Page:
Mr. D'Alfonso stated during his interview that he fell asleep about 1 1/2 hours after takeoff, and awoke when he felt the airplane descending. He said that when he awoke, everyone on the airplane appeared calm, and the descent for landing was normal. During one descending turn, the airplane rocked back and forth, but steadied itself. The airplane remained stable during a subsequent bank, level flight, and the final approach. He thought they circled the airport once, and recalled "normal airplane and engine noises," during the approach. Mr. D'Alfonso stated that when the accident occurred, he was expecting "to hear the wheels hit the runway."

Mr. D'Alfonso stated, "It felt like when we decelerated to land, that there was no more, its as if the engine had stopped and we fell out of the sky." Just before touchdown, Mr. D'Alfonso recalled hearing one of the pilot's say, "Oh no, Oh **** (expletive)." The last thing Mr. D'Alfonso felt was a vertical descent, "like the bottom fell out." The vertical motion took less then 1 second before ground contact, and was simultaneous with the "Oh no" from the crew.

The other passenger, Mr. Conrad, stated that the pilots had received reports of icing while en route and decided to go to an alternate airport due to the weather. During the descent to the alternate airport, the airplane encountered icing conditions, and the crew used the airplane ice boots at least once. Mr. Conrad also stated that while maneuvering around the airport, he noticed ice on the leading edge of the wings.

During the airplane's last turn, Mr. Conrad heard Mr. Campbell say to Mr. Baum, "that's the second time I heard this." This was followed by one of the pilots stating, "Oh **** (expletive), hang on." The airplane then dropped vertically and crashed. During the flight Mr. Conrad did not hear any conversation concerning anything unusual about the airplane. He did not recall any changes in the airplane or engine noises.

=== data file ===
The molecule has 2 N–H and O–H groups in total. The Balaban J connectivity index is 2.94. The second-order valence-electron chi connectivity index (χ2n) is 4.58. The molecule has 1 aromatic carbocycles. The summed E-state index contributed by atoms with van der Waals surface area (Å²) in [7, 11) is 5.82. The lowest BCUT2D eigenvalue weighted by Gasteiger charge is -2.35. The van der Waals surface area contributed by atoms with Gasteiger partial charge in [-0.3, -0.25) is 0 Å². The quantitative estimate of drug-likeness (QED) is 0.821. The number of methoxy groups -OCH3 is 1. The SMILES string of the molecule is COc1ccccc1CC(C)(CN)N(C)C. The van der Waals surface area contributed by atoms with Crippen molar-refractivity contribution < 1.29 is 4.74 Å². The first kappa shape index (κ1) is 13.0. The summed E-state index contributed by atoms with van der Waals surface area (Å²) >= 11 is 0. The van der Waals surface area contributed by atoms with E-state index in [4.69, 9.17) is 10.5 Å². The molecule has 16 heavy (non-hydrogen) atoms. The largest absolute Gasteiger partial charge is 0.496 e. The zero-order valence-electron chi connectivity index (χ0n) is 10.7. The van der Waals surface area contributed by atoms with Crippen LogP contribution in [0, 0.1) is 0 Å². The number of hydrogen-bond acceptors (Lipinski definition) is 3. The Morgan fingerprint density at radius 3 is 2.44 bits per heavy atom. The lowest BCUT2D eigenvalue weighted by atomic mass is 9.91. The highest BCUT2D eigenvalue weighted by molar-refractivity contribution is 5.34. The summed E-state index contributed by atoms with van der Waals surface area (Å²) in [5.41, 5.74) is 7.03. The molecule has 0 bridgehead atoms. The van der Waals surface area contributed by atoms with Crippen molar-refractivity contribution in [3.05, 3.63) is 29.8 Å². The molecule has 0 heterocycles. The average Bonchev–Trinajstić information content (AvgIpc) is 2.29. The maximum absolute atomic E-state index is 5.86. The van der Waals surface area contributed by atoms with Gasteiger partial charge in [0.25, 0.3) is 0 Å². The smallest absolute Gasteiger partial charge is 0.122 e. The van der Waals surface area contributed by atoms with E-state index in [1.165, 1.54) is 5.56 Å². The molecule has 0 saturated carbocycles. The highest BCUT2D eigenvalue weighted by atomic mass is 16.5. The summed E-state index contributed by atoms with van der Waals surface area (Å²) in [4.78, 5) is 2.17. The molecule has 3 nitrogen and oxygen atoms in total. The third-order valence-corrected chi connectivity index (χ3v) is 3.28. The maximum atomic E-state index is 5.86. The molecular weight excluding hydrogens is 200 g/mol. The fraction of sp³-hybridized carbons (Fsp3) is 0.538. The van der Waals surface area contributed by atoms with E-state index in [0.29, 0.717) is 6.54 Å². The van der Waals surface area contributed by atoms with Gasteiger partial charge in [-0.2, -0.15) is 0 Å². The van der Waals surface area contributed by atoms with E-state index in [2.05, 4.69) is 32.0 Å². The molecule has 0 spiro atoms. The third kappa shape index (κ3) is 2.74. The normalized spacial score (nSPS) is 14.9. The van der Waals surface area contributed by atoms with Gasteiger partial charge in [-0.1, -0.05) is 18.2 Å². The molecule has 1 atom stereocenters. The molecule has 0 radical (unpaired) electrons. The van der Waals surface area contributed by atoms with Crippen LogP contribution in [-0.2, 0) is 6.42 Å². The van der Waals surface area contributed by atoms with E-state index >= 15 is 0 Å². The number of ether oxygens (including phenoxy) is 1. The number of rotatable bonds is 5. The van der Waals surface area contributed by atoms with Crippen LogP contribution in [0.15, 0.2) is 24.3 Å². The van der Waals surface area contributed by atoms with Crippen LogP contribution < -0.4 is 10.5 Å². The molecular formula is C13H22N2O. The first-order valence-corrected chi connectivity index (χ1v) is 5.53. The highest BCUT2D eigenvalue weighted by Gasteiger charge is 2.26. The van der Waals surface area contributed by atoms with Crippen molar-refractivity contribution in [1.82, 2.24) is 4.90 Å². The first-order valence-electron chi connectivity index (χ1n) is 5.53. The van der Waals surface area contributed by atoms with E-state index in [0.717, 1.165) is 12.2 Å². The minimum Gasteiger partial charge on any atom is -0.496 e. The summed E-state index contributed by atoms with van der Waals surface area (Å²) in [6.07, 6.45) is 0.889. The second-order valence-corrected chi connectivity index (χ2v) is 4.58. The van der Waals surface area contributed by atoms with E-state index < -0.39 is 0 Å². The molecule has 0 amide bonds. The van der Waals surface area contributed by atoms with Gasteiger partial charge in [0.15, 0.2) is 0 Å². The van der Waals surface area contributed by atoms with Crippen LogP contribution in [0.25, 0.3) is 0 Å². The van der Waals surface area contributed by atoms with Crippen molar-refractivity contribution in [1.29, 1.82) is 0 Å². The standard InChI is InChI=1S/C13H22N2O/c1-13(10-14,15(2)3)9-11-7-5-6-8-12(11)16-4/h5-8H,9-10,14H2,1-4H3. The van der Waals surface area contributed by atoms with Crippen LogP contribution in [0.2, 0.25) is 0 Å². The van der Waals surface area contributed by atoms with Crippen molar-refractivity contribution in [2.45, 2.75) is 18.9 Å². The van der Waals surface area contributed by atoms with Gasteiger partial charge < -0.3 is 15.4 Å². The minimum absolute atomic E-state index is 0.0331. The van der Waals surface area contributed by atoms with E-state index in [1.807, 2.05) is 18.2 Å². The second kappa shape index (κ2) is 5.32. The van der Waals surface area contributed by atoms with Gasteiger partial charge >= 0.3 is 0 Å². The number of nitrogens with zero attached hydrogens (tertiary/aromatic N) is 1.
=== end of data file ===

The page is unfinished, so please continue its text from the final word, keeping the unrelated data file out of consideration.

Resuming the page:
A commercial pilot on the ground at EAU reported that a Cessna 310 landed at the airport, about 2225. He stated, "...The aircraft was covered quite heavily with ice at the time." He then observed an airplane fly over the airport at about 3,000 feet, heading in a northwesterly direction. The airplane flew about 1/2 to 1 mile from the airport, entered a descending left turn, and flew over the airport at about 2,000 feet in a southeasterly direction. He also stated that, "...At the time of the second crossing, the engine sounded like it was running at a high power setting."

The airplane struck the ground about 1 mile northeast of EAU, in the vicinity of the extended center line of runway 22.

The accident occurred during the hours of darkness approximately 44 degrees, 53 minutes north latitude, and 91 degrees, 26 minutes west longitude.

PILOT INFORMATION

Mr. Joey Baum held a Private Pilot Certificate with a rating for airplane single engine land, and instrument airplane.

His most recent Federal Aviation Administration (FAA) Third Class Medical Certificate was issued on November 7, 1994.

Examination of Mr. Baum's pilot log book revealed that the most recent entry was dated November 28, 1994. His total flight time was estimated to be about 2,200 hours, of which about 120 hours were in this make and model.